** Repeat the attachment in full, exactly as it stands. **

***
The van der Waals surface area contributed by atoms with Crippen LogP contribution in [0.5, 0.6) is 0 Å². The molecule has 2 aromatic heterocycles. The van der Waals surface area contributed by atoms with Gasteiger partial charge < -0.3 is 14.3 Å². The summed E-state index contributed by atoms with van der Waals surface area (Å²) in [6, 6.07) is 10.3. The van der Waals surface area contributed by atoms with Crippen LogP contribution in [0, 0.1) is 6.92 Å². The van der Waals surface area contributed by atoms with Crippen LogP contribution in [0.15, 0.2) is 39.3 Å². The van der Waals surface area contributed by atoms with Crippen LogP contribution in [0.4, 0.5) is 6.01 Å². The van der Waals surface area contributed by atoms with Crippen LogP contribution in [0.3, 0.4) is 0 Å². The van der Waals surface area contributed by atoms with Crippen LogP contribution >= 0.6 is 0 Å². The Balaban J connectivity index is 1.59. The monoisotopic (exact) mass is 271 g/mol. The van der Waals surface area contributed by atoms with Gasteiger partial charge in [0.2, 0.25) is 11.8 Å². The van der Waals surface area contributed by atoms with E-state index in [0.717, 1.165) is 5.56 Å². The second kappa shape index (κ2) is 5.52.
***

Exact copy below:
The van der Waals surface area contributed by atoms with Crippen LogP contribution in [0.5, 0.6) is 0 Å². The molecule has 2 aromatic heterocycles. The van der Waals surface area contributed by atoms with Gasteiger partial charge < -0.3 is 14.3 Å². The summed E-state index contributed by atoms with van der Waals surface area (Å²) in [6, 6.07) is 10.3. The van der Waals surface area contributed by atoms with Crippen LogP contribution in [0, 0.1) is 6.92 Å². The van der Waals surface area contributed by atoms with Crippen LogP contribution in [0.15, 0.2) is 39.3 Å². The van der Waals surface area contributed by atoms with Crippen LogP contribution in [0.4, 0.5) is 6.01 Å². The van der Waals surface area contributed by atoms with Crippen LogP contribution in [0.3, 0.4) is 0 Å². The van der Waals surface area contributed by atoms with Crippen LogP contribution >= 0.6 is 0 Å². The Balaban J connectivity index is 1.59. The monoisotopic (exact) mass is 271 g/mol. The van der Waals surface area contributed by atoms with Gasteiger partial charge in [0.2, 0.25) is 11.8 Å². The van der Waals surface area contributed by atoms with E-state index in [0.717, 1.165) is 5.56 Å². The second kappa shape index (κ2) is 5.52.